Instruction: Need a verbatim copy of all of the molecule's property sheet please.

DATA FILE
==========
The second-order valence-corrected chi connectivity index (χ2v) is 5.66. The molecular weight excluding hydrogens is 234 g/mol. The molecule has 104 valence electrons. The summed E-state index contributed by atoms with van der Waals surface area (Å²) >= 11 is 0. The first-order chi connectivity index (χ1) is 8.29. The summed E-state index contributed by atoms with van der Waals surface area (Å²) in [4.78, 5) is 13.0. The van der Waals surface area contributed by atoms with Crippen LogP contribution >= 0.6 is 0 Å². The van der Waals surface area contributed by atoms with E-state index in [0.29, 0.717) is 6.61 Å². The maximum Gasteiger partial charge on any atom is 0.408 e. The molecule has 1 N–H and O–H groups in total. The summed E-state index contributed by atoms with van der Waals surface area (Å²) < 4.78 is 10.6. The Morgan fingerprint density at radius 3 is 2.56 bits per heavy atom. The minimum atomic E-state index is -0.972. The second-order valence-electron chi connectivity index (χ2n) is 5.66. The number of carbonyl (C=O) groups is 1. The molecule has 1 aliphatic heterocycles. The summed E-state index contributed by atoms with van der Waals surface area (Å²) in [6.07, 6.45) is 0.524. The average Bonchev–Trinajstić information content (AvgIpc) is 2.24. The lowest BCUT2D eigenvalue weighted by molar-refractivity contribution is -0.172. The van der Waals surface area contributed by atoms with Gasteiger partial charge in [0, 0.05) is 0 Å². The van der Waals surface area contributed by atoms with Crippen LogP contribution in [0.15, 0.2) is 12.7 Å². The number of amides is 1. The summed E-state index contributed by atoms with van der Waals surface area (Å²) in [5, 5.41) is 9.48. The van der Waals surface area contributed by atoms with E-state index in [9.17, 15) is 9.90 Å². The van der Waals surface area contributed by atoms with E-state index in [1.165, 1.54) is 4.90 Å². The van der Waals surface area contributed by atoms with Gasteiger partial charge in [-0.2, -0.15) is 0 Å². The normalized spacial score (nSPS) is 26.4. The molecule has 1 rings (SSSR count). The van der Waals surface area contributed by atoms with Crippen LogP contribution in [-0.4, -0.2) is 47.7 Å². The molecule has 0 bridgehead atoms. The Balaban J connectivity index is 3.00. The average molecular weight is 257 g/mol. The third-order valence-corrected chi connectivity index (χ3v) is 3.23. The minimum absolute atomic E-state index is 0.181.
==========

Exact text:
The second-order valence-corrected chi connectivity index (χ2v) is 5.66. The molecular weight excluding hydrogens is 234 g/mol. The molecule has 104 valence electrons. The summed E-state index contributed by atoms with van der Waals surface area (Å²) >= 11 is 0. The first-order chi connectivity index (χ1) is 8.29. The summed E-state index contributed by atoms with van der Waals surface area (Å²) in [4.78, 5) is 13.0. The van der Waals surface area contributed by atoms with Crippen LogP contribution >= 0.6 is 0 Å². The van der Waals surface area contributed by atoms with E-state index in [0.29, 0.717) is 6.61 Å². The maximum Gasteiger partial charge on any atom is 0.408 e. The molecule has 1 N–H and O–H groups in total. The summed E-state index contributed by atoms with van der Waals surface area (Å²) < 4.78 is 10.6. The Morgan fingerprint density at radius 3 is 2.56 bits per heavy atom. The minimum atomic E-state index is -0.972. The second-order valence-electron chi connectivity index (χ2n) is 5.66. The number of carbonyl (C=O) groups is 1. The molecule has 1 aliphatic heterocycles. The summed E-state index contributed by atoms with van der Waals surface area (Å²) in [6.07, 6.45) is 0.524. The average Bonchev–Trinajstić information content (AvgIpc) is 2.24. The lowest BCUT2D eigenvalue weighted by molar-refractivity contribution is -0.172. The van der Waals surface area contributed by atoms with Gasteiger partial charge in [0, 0.05) is 0 Å². The van der Waals surface area contributed by atoms with Crippen LogP contribution in [0.15, 0.2) is 12.7 Å². The number of amides is 1. The summed E-state index contributed by atoms with van der Waals surface area (Å²) in [5, 5.41) is 9.48. The van der Waals surface area contributed by atoms with E-state index in [9.17, 15) is 9.90 Å². The van der Waals surface area contributed by atoms with E-state index in [1.165, 1.54) is 4.90 Å². The van der Waals surface area contributed by atoms with Gasteiger partial charge in [-0.2, -0.15) is 0 Å². The normalized spacial score (nSPS) is 26.4. The molecule has 1 rings (SSSR count). The van der Waals surface area contributed by atoms with Crippen LogP contribution in [-0.4, -0.2) is 47.7 Å². The molecule has 0 bridgehead atoms. The Balaban J connectivity index is 3.00. The average molecular weight is 257 g/mol. The third-order valence-corrected chi connectivity index (χ3v) is 3.23. The minimum absolute atomic E-state index is 0.181.